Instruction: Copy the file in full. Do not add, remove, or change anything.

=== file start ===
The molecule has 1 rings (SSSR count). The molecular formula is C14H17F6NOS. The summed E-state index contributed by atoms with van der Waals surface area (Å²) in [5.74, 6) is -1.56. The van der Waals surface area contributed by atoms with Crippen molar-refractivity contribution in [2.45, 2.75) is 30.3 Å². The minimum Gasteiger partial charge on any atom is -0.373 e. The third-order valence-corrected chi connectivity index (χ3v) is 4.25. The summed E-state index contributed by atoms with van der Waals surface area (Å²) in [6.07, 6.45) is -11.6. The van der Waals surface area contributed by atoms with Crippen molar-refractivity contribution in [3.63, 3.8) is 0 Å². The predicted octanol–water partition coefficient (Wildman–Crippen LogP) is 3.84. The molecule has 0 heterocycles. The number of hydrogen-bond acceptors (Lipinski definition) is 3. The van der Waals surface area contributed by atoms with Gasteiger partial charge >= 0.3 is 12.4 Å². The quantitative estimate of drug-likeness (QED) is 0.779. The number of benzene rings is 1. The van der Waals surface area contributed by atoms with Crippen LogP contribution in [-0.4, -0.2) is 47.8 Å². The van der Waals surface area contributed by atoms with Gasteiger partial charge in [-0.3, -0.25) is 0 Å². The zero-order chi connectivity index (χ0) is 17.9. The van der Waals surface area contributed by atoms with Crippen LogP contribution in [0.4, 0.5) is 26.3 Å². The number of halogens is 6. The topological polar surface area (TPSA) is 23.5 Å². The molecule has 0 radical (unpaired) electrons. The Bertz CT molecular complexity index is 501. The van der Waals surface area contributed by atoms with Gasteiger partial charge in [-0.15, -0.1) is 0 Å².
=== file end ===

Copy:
The molecule has 1 rings (SSSR count). The molecular formula is C14H17F6NOS. The summed E-state index contributed by atoms with van der Waals surface area (Å²) in [5.74, 6) is -1.56. The van der Waals surface area contributed by atoms with Crippen molar-refractivity contribution in [2.45, 2.75) is 30.3 Å². The minimum Gasteiger partial charge on any atom is -0.373 e. The third-order valence-corrected chi connectivity index (χ3v) is 4.25. The summed E-state index contributed by atoms with van der Waals surface area (Å²) in [6.07, 6.45) is -11.6. The van der Waals surface area contributed by atoms with Crippen molar-refractivity contribution in [3.63, 3.8) is 0 Å². The predicted octanol–water partition coefficient (Wildman–Crippen LogP) is 3.84. The molecule has 0 heterocycles. The number of hydrogen-bond acceptors (Lipinski definition) is 3. The van der Waals surface area contributed by atoms with Gasteiger partial charge >= 0.3 is 12.4 Å². The quantitative estimate of drug-likeness (QED) is 0.779. The number of benzene rings is 1. The van der Waals surface area contributed by atoms with Crippen LogP contribution in [-0.4, -0.2) is 47.8 Å². The van der Waals surface area contributed by atoms with Gasteiger partial charge in [-0.3, -0.25) is 0 Å². The zero-order chi connectivity index (χ0) is 17.9. The van der Waals surface area contributed by atoms with Crippen LogP contribution in [0.4, 0.5) is 26.3 Å². The number of halogens is 6. The topological polar surface area (TPSA) is 23.5 Å². The molecule has 0 radical (unpaired) electrons. The Bertz CT molecular complexity index is 501. The van der Waals surface area contributed by atoms with Gasteiger partial charge in [-0.15, -0.1) is 0 Å².